For a new (forthcoming) research project, I have to brush up my knowledge about homology groups and triangulations. This constitutes an excellent opportunity to extend Aleph, my (also forthcoming) library for exploring persistent homology and its uses.

As a quick example, I decided to calculate some statistics about the
homology of 2-manifolds. Thanks to the work of Frank H. Lutz,
a list of triangulations with up to 9 vertices, as well as a list of
triangulations with 10 vertices, exist. After adding support for the
appropriate data format in Aleph, I was able to easily read a family
of triangulations and subsequently process them. Even though Aleph’s
main purpose is the calculation of *persistent* homology, ordinary homology
calculations work just as well—ordinary homology being a special
case of persistent homology.

As a starting point for further mathematical ruminations, let us take a look at the distribution of Betti numbers of 2-manifolds. More precisely, we analyse the distribution of the first Betti number of the manifold—according to PoincarĂ© duality, the zeroth and second Betti number have to equal, and we know the zeroth Betti number to be 1 for a manifold.

Without further ado, here is a tabulation of first Betti numbers for triangulations with up to 9 vertices:

Value | Number of occurrences |
---|---|

0 | 73 |

1 | 154 |

2 | 313 |

3 | 133 |

4 | 37 |

5 | 2 |

The results are interesting: most triangulations appear to have the homology of a torus, i.e. a first Betti number of 2, followed by the homology of the real projective plane with a first Betti number of 1. Betti numbers larger than 3 are extremely rare. Intuitively, this makes sense—the triangulation only consists of at most 9 vertices, so there are natural limits on how high the Betti number can become.

For triangulations with 10 vertices, another distribution arises:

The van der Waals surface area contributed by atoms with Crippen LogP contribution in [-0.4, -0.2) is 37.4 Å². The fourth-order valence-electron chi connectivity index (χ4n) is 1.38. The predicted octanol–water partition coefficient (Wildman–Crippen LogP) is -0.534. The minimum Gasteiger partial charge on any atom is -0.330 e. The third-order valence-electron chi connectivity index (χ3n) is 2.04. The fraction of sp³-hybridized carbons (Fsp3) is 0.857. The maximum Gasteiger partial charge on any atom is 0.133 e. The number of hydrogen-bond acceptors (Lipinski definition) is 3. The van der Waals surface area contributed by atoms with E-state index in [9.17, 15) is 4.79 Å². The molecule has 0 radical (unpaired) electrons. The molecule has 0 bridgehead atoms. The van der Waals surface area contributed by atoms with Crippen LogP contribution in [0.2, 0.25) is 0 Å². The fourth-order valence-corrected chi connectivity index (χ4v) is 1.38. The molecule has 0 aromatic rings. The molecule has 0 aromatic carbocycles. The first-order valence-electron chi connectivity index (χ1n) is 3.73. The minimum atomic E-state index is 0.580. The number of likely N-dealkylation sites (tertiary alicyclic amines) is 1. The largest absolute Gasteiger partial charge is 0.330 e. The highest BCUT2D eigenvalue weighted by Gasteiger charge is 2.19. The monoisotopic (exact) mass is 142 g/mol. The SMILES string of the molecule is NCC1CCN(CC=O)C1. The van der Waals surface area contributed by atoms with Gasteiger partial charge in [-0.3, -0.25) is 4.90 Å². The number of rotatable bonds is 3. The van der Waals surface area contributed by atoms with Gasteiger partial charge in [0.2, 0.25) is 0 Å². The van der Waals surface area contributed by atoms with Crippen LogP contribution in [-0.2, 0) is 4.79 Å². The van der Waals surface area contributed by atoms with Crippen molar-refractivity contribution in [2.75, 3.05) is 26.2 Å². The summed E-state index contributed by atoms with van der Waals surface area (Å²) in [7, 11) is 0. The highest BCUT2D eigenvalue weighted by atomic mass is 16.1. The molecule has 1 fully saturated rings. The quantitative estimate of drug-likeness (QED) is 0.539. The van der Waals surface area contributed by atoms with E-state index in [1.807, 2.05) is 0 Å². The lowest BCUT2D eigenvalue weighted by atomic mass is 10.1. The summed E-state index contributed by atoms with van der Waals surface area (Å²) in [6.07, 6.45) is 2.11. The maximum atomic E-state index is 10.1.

Value | Number of occurrences |
---|---|

0 | 233 |

1 | 1210 |

2 | 6571 |

3 | 11784 |

4 | 14522 |

5 | 7050 |

6 | 1042 |

7 | 14 |

Here, the *mode* of Betti numbers is a value of 4, with 14522
occurrences out of 42426 triangulations. The homology type of
this signature is the one of a genus-4 surface. Again, higher
values get progressively less likely because only 10 vertices
are permitted.

I am not yet sure what to make of this, but it sure is a nice test case and application scenario for Aleph. One of the next blog posts will give more details about this calculation, and its implementation using the library. Stay tuned!

In a previous article, I discussed the distribution of Betti numbers of triangulations of 2-manifolds. This article now discusses the code. Coincidentally, it also demonstrates how to use Aleph, my (forthcoming) library for exploring persistent homology and its uses.

Aleph is header-only, so it can be readily deployed in your own
projects. In the following, I am assuming that you have installed Aleph,
following the official instructions.
There are several tutorials available that cover different parts of the persistent homology calculation process. For our purpose, viz. the calculation of homology of triangulated spaces, no large machinery is needed. We start with some includes and `using`

directives:

```
#include <aleph/topology/io/LexicographicTriangulation.hh>
#include <aleph/persistentHomology/Calculation.hh>
#include <aleph/topology/Simplex.hh>
#include <aleph/topology/SimplicialComplex.hh>
#include <iostream>
#include <string>
#include <vector>
using DataType = bool;
using VertexType = unsigned short;
using Simplex = aleph::topology::Simplex<DataType, VertexType>;
using SimplicialComplex = aleph::topology::SimplicialComplex<Simplex>;
```

Nothing fancy happened so far. We set up a *simplex* class, which is the
basic data type in most applications, as well as a *simplicial complex*,
which is the basic storage class for multiple simplices. The only
interesting thing is our choice of `DataType`

and `VertexType`

. Since
our simplices need not store any additional data except for their
vertices, we select `bool`

as a data type in order to make the class